The Nank Runner Diver2’s signature is quite V-shaped, with prominent mid-bass and more prominent treble, though midrange isn’t so recessed as to sound too distant. Bass is surprisingly powerful, considering we are talking about BCH, and it actually makes listening to music kinda pleasing – even when you listen to stuff that’s not just vocals. It’s still limited compared to traditional headphones, though, especially when it comes to depth, and it’s also relatively slow; it doesn’t have any physicality, unless the track really pumps it up to 11. Midrange is shifted heavily towards the upper registers, which makes it quite bright overall and better suited to reproduce e.g. female vocals rather than male ones; despite this, the large bump in the mid-bass becomes the dominant area and overshadows the rest. Treble is overly present and it has a few large peaks in the lower section, which makes music fatiguing after a bit; overall there’s a low amount of details there, which doesn’t really help (see Carbon Based Lifeform’s M from the album Interloper).
From the perspective of technicalities, the Nank Runner Diver2 are quite different from traditional headphones: instrument separation especially seems to suffer a lot from the bone conduction technology, so details (and whole instruments!) are lost even in low-complexity tracks. Soundstage is weird, as the impression is of a large space in which music reverbs, but the instruments are right outside the ears: it is quite a different sensation compared to traditional headphones. Imaging places all instruments very close to the listener and with little differentiation between the placements, so the best you can hear is that instruments are completely to the left, dead centre (though this is more like “extending from left to right”) or completely to the right.
Although there is still some way to go before bone conduction headphones can replace traditional headphones, this is the first time I can actually listen to music on BCH without feeling like it was an exercise in futility. It’s not going to be high fidelity, but it is enough to watch a video or listen to some background music. I don’t run at all, so I cannot comment on how these would work while running, but walking around I had to really raise the volume a lot due to the fact they provide no isolation whatsoever and the noise around me was enough to cover the music – especially bass, ironically. The silicone inserts kinda change that as they offer a bit of isolation, but they also change the sound signature significantly – more on that later.
Now, this model is called the Runner Diver2 because it allows you to play music underwater while swimming. Since I really like to swim, I took the headphones with me on a visit to the local pool. I wore the earplugs provided with the headphones, as the slushing of water while swimming covers any sound coming from the headphones.
I found that the Runner Diver2 do actually work quite well underwater, with some caveats. I normally swim with a swimming cap and goggles, which are a bit of an impediment to the headphones resting on the head they way they normally do. This is in fact the biggest issue with using the headphones to swim: the cap makes it so that the driver doesn’t rest flush against the skull in the normal position, which in turn changes the way the headphones sound. They become basically bass cannons out of the water, with very little midrange or treble.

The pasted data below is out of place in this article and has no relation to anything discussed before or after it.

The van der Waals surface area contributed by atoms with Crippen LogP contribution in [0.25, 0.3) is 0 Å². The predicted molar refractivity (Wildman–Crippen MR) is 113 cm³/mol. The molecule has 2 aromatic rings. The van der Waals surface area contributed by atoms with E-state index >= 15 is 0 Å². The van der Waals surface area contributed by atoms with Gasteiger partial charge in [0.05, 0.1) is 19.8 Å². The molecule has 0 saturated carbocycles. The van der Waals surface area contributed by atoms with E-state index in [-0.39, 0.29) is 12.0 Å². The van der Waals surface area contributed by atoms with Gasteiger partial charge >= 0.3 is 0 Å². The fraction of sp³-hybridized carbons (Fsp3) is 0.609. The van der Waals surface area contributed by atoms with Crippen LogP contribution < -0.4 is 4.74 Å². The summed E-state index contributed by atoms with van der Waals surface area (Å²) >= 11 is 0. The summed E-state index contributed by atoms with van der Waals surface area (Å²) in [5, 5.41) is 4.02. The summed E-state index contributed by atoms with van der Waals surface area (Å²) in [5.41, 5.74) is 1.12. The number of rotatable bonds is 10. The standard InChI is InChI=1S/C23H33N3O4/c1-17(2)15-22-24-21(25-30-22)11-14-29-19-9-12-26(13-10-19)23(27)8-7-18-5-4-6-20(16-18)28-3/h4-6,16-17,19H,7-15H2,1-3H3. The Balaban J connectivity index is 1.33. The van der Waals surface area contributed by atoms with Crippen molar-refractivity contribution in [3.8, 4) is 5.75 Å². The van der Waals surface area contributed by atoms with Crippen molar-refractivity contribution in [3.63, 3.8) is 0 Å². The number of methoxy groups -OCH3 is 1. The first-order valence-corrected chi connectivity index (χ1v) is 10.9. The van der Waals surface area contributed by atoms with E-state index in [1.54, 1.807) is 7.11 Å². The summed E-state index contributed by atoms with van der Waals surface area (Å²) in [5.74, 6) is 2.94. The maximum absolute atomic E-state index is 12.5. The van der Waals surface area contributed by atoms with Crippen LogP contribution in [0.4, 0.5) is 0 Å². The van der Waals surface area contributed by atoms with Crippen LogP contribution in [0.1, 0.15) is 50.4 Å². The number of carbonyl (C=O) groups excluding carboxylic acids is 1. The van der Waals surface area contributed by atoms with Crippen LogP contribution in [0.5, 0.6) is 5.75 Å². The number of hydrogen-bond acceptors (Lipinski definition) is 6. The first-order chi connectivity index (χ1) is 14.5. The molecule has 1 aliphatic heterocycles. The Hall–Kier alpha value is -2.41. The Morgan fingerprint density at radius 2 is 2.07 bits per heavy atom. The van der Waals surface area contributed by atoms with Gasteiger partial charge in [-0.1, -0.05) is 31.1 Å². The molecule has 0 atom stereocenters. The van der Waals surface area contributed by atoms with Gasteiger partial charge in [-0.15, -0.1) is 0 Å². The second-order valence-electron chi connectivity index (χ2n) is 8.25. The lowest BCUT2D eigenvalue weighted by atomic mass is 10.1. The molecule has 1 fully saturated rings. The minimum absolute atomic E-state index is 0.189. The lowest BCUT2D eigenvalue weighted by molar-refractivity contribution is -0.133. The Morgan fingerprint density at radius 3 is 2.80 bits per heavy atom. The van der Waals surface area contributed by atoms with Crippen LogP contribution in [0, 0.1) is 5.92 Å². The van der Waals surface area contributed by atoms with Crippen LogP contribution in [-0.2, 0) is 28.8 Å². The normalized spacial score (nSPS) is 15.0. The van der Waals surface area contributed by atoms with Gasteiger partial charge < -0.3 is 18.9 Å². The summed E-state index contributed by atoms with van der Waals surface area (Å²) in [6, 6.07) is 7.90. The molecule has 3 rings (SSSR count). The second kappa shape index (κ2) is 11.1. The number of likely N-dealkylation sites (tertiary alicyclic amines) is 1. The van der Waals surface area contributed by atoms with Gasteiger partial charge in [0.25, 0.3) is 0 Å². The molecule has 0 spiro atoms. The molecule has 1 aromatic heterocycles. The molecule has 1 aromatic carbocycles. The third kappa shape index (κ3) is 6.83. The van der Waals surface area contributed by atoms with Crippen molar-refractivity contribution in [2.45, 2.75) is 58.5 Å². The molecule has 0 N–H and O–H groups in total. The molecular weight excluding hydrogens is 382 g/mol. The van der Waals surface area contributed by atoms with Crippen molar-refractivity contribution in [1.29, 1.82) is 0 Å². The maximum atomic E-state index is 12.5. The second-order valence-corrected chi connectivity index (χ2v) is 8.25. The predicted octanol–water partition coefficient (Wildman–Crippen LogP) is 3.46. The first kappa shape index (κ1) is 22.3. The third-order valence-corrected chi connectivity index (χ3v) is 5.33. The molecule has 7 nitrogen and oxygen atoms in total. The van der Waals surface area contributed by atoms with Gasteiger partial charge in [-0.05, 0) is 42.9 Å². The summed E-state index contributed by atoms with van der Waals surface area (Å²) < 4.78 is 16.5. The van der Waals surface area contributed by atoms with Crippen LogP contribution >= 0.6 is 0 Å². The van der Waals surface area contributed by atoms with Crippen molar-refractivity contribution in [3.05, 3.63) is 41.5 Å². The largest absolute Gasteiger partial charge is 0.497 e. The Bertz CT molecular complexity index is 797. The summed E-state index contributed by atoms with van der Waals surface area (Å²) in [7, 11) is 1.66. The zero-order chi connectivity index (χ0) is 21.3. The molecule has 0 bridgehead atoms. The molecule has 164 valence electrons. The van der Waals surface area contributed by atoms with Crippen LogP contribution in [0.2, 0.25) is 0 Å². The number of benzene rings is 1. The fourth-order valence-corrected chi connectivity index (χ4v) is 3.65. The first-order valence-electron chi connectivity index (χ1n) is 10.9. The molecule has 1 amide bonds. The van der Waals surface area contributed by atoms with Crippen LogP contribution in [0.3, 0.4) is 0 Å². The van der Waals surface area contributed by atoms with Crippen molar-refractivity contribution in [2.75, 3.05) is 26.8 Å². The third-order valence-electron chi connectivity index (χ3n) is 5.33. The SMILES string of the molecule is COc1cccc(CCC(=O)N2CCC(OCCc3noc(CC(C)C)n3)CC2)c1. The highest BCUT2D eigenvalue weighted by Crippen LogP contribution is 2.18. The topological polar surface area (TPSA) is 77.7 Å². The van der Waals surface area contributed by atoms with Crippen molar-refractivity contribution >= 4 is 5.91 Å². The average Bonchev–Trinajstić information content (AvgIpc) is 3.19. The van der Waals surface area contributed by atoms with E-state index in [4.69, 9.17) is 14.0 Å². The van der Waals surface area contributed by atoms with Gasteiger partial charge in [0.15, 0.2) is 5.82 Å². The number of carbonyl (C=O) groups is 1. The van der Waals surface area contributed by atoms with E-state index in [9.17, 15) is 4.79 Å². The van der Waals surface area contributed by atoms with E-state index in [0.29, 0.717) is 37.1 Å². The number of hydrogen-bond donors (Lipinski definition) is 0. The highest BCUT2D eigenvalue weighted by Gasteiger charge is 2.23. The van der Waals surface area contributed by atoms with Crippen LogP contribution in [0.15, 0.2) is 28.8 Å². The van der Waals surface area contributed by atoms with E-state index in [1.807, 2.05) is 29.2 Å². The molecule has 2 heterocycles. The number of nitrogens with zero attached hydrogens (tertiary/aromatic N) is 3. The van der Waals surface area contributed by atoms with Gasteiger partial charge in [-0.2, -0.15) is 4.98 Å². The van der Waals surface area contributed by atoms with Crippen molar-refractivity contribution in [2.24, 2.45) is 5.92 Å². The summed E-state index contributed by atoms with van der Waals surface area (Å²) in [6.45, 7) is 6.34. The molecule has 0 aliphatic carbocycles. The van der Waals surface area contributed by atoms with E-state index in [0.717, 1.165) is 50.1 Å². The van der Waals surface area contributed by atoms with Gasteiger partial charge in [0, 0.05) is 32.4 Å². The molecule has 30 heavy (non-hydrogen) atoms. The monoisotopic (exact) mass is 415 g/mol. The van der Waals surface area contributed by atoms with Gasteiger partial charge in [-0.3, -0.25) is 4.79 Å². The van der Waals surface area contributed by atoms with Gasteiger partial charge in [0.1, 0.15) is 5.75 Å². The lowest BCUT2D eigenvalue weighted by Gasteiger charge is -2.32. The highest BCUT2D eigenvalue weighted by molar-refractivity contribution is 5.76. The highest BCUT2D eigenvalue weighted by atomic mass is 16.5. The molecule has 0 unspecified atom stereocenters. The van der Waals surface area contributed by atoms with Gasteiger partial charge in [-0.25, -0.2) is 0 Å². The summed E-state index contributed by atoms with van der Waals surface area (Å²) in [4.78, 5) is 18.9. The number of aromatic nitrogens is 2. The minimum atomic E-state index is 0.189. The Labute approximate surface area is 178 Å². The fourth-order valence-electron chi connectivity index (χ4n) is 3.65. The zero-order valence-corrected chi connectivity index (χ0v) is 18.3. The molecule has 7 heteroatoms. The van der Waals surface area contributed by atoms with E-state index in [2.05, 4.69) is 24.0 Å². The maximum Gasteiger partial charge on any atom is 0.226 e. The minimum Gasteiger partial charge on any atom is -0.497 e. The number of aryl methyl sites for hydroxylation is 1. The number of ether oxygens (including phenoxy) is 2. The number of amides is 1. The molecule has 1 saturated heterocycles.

The interesting thing is that once I got into the water the bass became much more subdued and the other frequencies appeared, making the sound signature more balanced and pleasant. This, however, only lasted for as long as I stood still; as soon as I started actually swimming, the sound became much more garbled and it lost a lot of the non-bass frequencies again. This is due to two things: one is that water creates noise when you swim through it, and this partially covers the sounds; the other is that it moves the headphones slightly, thereby altering their sound enough for the perceived tuning to change.
This highlights a possible issue with the Runner Diver2: how dependent they are from correct placement. Putting them in the right position is vital to get a more balanced sound signature, among other things; using the earplugs or the little silicone inserts results in wildly different signatures even out of the water. In both cases there is more bass, but it is especially the earplugs which cause this. Overall, though, it really is a matter of experimenting and finding what works for you, so my judgement is positive.
The Nank Runner Diver2 are very interesting bone conduction headphones from many perspectives: their IP68 rating and their ability to play audio files stored on the onboard memory makes them suitable for use during swimming, which is a game-changer. They’re not the first product to offer this, but the 32 gigabytes of memory they offer give you a lot of flexibility. And the fact that they offer a relatively balanced sound signature really helps with this: these are the first BCH which I can use to listen to music without wanting to tear my ears off (yes, that’s for dramatic effect, okay?). They’re not perfect, but they’re a step in the right direction.
There are, however, some issues with them. The fact that they don’t keep the last-played track in memory means you have to seek through all of your collection every time you use the integrated player, which is very inconvenient. There’s also the fact that the internal memory is very low-tier and therefore extremely slow, which doesn’t help. A bug in the firmware also makes the headphones stay on until the battery runs out when in MP3 mode. Lastly, if you wear glasses like me of have very large ears you may find them not too comfortable.
Overall, though, I find them to be really pleasant to use. The Nank Runner Diver2 win my seal of approval, though with the caveat that they’re limited and have a few flaws which you need to consider when buying them.